Not resigning weather, now now.

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Re: Cartoon Intifada

By on 2.3.06 | 6:52PM

(a) Wish I'd originated that headline; (b) the State Department, siding with the Muslims against Europe, means the inmates are still running that particular asylum; and (c) the more these protests continue, the greater the risk of permanent damage to freedom of the press here as well as in Europe. This began as farce, and now may end as tragedy. For freedom of the press, and us all.

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Those Toons

By on 2.3.06 | 4:14PM

I had missed this: The Islamic Society of Denmark apparently ginned up this controversy by mixing in with the images that were actually published three cartoons that are much more offensive than the others -- and obviously created by a Muslim. (Who else would think to use "unclean" animals like pigs and dogs for maximum shock-value?)

Meanwhile, the US State Department is siding against Europe. Bernard Vanden Bloock, a Belgian Instapundit reader, has apt thoughts.

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Taboos and Old Reliables

By on 2.3.06 | 2:07PM

You didn’t think you’d see the day when the European media was taking a harder stand than the U.S. on an important issue in the Islamic world, but that’s what appears to be happening, as major U.S. media outlets are refusing to run the offending cartoons. "I don't think we would run a cartoon in this newspaper that would be deemed offensive to any religious figure," says a foreign editor of The Detroit Free Press. "We're very careful in terms of any photo or any caricature that we run." Can someone do a check and see if this paper has ever run Ted Rall cartoons?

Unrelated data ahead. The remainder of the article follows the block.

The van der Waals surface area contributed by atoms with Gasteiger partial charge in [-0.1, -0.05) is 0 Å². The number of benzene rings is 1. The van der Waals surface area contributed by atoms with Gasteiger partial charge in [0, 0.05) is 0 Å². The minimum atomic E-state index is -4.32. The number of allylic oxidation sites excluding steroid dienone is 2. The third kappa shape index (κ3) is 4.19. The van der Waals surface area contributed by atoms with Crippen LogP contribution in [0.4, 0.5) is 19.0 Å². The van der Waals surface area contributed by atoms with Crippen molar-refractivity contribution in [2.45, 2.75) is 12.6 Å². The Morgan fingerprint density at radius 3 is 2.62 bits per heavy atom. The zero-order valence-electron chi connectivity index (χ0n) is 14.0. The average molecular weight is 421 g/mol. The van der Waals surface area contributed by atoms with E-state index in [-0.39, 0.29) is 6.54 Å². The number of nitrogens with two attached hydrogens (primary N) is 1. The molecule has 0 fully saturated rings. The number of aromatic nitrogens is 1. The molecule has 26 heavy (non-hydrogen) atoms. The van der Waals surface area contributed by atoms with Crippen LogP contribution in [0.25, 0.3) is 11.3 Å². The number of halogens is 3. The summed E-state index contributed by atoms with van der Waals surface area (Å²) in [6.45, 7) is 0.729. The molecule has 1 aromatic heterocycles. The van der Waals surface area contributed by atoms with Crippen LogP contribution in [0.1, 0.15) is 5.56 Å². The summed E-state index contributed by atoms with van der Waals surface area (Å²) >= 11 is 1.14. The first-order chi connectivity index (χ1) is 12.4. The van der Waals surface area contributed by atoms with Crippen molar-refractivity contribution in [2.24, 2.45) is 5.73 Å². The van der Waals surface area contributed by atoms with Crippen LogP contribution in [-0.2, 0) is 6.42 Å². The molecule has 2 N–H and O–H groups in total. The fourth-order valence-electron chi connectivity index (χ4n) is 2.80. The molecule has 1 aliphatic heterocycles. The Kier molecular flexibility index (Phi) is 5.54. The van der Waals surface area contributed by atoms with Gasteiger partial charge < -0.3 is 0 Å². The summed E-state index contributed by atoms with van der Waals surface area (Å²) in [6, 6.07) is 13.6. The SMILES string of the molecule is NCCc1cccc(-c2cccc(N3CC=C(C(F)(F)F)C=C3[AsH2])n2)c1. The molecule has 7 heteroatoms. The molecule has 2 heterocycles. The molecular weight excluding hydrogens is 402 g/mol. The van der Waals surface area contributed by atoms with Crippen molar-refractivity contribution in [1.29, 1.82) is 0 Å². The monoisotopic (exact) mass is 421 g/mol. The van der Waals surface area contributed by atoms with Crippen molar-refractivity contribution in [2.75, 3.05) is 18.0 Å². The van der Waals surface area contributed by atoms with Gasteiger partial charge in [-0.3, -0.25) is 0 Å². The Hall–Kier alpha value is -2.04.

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India waking

By on 2.3.06 | 1:50PM

Report from Gujarat province in India that the national strike by government employed airport workers that has paralyzed India air travel and commerce is a sign of India transforming itself into a 21st century economy. The Singh-led Congress Party created a welfare state of indolence from the 1950s to 2000, and the Congress Party must now lead the struggle to dismantle the sloth machine.

The airport strike is called because the Congress Party-led government wants to privatize the airports. This certainly means up to half their workers will be out of a job in three years. The Communist-led Calcutta governent fights back by supporting a shutdown in the Calcutta airport. But the Congress Party is adamant.

India is the dozing tiger of Asia; it will match and surpass the late start Chinese when Mother India finally finds the will to shed its fantasy of Marxism and fatalism and sentimental indolence. Sooner or later?

Note that the future prosperity of the United States depends upon its alliance with India, and upon India's ability to discover that supply-side capitalism works and works and works.